Rollins Internat'l, Inc. v. INTERNATIONAL HYDRO. CORP.

Annotate this Case

303 A.2d 660 (1973)

ROLLINS INTERNATIONAL, INC., a corporation of the State of Delaware and International Bulk Distribution Corp., a corporation of the State of Delaware, Plaintiffs Below, Appellants, v. INTERNATIONAL HYDRONICS CORP., a corporation of the State of Delaware, Defendant Below, Appellee.

Supreme Court of Delaware.

March 13, 1973.

*661 CAREY and HERRMANN, JJ., and CHRISTIE, Judge sitting.

David A. Drexler, and William H. Sudell, Jr., Morris, Nichols, Arsht & Tunnell, Wilmington, for plaintiffs below, appellants.

H. James Conaway, Jr., and Edward B. Maxwell, 2nd, Young, Conaway, Stargatt & Taylor, Wilmington, for defendant below, appellee.

CHRISTIE, Judge.

This is an appeal from a decision of the Court of Chancery denying a motion to dismiss a counterclaim. Plaintiffs below, appellants Rollins International, Inc. and International Bulk Distribution Corp. (hereafter referred to collectively as "Rollins"), initially sought an injunction against defendant below, appellee, International Hydronics Corporation ("Hydronics"), from disclosing certain specialized knowledge, technical know-how and trade secrets allegedly acquired from Rollins-Purle, Inc., a subsidiary of Rollins International, Inc., and from Purle Brothers Holdings, Ltd., an English corporation, to Hyon Services, Inc., an Illinois Corporation which is a wholly owned subsidiary of Hydronics, or to any other person or firm. Such disclosure was alleged to be in breach of two agreements, one dated November 25, 1968, between Hydronics and the predecessor of International Bulk Distribution Corp. (The Matlack Corporation), and the other dated August 4, 1970, between Hydronics and Rollins International, Inc., whereby Hydronics promised not to divulge to any person engaged in the business of furnishing industrial waste disposal services any technical know-how which had been supplied to it by Rollins-Purle, Inc. or Purle Brothers Holdings, Ltd. Plaintiffs below also sought compensatory and punitive damages for any breach of the agreements by Hydronics.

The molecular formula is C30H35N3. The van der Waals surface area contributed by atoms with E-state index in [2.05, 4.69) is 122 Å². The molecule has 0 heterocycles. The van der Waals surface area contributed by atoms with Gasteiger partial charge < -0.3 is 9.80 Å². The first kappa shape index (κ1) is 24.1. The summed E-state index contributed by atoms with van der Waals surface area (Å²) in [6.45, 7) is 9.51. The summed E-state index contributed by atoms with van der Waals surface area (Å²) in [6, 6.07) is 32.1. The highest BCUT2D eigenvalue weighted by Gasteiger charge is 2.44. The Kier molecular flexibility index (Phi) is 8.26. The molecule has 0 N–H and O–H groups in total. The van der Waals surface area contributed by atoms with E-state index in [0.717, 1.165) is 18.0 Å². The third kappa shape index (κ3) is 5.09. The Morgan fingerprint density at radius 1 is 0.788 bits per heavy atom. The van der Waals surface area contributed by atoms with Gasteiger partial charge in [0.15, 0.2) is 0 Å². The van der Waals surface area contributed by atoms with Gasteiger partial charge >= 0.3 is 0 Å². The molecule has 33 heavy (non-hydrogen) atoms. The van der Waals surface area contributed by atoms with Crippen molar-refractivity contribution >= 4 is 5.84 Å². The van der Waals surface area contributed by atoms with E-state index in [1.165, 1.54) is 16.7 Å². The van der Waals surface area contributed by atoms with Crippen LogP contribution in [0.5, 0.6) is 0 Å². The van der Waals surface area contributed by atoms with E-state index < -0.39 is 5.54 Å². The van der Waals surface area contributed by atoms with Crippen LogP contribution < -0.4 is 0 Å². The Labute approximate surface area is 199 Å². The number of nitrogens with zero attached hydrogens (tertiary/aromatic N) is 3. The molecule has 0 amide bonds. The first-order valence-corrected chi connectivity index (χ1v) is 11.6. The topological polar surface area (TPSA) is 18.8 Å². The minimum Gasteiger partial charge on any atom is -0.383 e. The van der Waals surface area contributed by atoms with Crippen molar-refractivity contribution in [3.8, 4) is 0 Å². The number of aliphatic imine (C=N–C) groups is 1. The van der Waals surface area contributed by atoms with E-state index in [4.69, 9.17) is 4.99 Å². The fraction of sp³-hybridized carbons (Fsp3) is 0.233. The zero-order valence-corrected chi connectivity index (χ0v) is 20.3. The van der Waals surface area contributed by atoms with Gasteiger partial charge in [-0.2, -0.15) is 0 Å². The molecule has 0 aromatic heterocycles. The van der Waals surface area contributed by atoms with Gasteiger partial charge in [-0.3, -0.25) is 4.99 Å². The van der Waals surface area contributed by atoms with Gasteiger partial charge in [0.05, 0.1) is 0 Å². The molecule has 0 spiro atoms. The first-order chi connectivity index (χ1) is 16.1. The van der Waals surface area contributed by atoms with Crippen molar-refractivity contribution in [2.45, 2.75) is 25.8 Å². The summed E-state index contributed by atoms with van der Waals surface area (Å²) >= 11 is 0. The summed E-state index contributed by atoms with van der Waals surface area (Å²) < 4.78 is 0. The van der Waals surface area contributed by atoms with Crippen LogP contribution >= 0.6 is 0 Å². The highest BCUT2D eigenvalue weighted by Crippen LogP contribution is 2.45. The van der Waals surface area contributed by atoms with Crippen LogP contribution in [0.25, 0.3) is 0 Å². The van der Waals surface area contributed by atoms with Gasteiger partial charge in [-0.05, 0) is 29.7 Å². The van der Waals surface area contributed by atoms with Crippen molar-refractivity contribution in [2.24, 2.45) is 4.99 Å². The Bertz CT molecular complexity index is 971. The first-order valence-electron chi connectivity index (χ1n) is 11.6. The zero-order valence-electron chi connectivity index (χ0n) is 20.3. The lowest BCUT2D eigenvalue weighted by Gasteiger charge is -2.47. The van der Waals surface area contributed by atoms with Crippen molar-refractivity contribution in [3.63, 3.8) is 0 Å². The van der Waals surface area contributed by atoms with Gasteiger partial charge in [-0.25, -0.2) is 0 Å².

Hydronics, in its answer, denied any breach of the agreements and averred that no technical know-how, specialized knowledge, or trade secrets were ever acquired by Hydronics from or at the expense of Rollins-Purle, Inc. or Purle Brothers Holdings, Ltd. Hydronics further averred that the paragraphs containing the agreements' not to disclose were void and unenforceable as an unreasonable restraint upon trade and commerce because of the agreements' *662 geographical extent and duration and the undue burden they placed upon defendant because of their unreasonable scope and their effect upon defendant and upon the public. Hydronics also filed a counterclaim for malicious prosecution and for monies it said were due it from Rollins-Purle, Inc. for work and services performed by Hydronics.

Thereafter, upon a stipulation by Hydronics and Hyon that Hyon was bound by the non-disclosure provisions of the agreements, plaintiffs below agreed to dismiss the action without prejudice. A stipulation to this effect was filed on May 7, 1971. The stipulation further provided, however, that Hydronics' counterclaim for malicious prosecution would remain pending.